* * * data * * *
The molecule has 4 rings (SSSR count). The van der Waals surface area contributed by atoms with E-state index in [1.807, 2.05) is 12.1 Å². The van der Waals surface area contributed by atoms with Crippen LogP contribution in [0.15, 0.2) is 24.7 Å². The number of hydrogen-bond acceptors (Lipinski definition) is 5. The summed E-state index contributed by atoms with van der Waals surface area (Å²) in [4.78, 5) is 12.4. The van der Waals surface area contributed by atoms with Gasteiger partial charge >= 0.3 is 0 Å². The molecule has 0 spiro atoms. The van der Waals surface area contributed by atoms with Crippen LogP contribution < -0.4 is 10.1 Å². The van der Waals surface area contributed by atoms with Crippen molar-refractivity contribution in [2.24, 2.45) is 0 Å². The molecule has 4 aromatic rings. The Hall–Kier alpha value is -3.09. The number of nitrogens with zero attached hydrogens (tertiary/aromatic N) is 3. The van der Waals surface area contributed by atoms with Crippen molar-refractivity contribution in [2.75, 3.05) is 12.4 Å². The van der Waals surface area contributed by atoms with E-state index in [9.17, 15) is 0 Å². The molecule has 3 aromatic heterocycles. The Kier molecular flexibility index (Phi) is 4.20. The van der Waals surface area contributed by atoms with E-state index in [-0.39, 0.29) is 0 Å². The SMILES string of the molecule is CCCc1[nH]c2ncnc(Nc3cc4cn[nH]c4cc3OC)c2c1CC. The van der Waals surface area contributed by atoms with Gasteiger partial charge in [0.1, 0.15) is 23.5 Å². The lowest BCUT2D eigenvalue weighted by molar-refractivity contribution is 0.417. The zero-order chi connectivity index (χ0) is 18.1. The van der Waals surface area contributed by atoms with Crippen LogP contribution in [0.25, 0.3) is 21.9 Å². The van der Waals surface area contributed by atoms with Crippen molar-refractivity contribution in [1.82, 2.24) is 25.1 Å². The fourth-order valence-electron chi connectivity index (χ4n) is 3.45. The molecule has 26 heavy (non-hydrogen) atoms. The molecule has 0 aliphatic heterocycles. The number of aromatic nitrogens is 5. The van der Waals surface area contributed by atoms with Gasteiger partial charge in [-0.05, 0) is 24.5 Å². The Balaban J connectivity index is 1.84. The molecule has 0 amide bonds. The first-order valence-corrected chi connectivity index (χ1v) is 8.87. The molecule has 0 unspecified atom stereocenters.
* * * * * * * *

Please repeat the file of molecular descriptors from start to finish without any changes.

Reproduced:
The molecule has 4 rings (SSSR count). The van der Waals surface area contributed by atoms with E-state index in [1.807, 2.05) is 12.1 Å². The van der Waals surface area contributed by atoms with Crippen LogP contribution in [0.15, 0.2) is 24.7 Å². The number of hydrogen-bond acceptors (Lipinski definition) is 5. The summed E-state index contributed by atoms with van der Waals surface area (Å²) in [4.78, 5) is 12.4. The van der Waals surface area contributed by atoms with Gasteiger partial charge >= 0.3 is 0 Å². The molecule has 0 spiro atoms. The van der Waals surface area contributed by atoms with Crippen LogP contribution < -0.4 is 10.1 Å². The van der Waals surface area contributed by atoms with Crippen molar-refractivity contribution in [2.24, 2.45) is 0 Å². The molecule has 4 aromatic rings. The Hall–Kier alpha value is -3.09. The number of nitrogens with zero attached hydrogens (tertiary/aromatic N) is 3. The van der Waals surface area contributed by atoms with Crippen molar-refractivity contribution in [2.75, 3.05) is 12.4 Å². The van der Waals surface area contributed by atoms with E-state index in [9.17, 15) is 0 Å². The molecule has 3 aromatic heterocycles. The Kier molecular flexibility index (Phi) is 4.20. The van der Waals surface area contributed by atoms with E-state index in [-0.39, 0.29) is 0 Å². The SMILES string of the molecule is CCCc1[nH]c2ncnc(Nc3cc4cn[nH]c4cc3OC)c2c1CC. The van der Waals surface area contributed by atoms with Gasteiger partial charge in [0.1, 0.15) is 23.5 Å². The lowest BCUT2D eigenvalue weighted by molar-refractivity contribution is 0.417. The zero-order chi connectivity index (χ0) is 18.1. The van der Waals surface area contributed by atoms with Crippen LogP contribution in [0.25, 0.3) is 21.9 Å². The van der Waals surface area contributed by atoms with Crippen molar-refractivity contribution in [1.82, 2.24) is 25.1 Å². The fourth-order valence-electron chi connectivity index (χ4n) is 3.45. The molecule has 26 heavy (non-hydrogen) atoms. The molecule has 0 aliphatic heterocycles. The number of aromatic nitrogens is 5. The van der Waals surface area contributed by atoms with Gasteiger partial charge in [-0.05, 0) is 24.5 Å². The Balaban J connectivity index is 1.84. The molecule has 0 amide bonds. The first-order valence-corrected chi connectivity index (χ1v) is 8.87. The molecule has 0 unspecified atom stereocenters.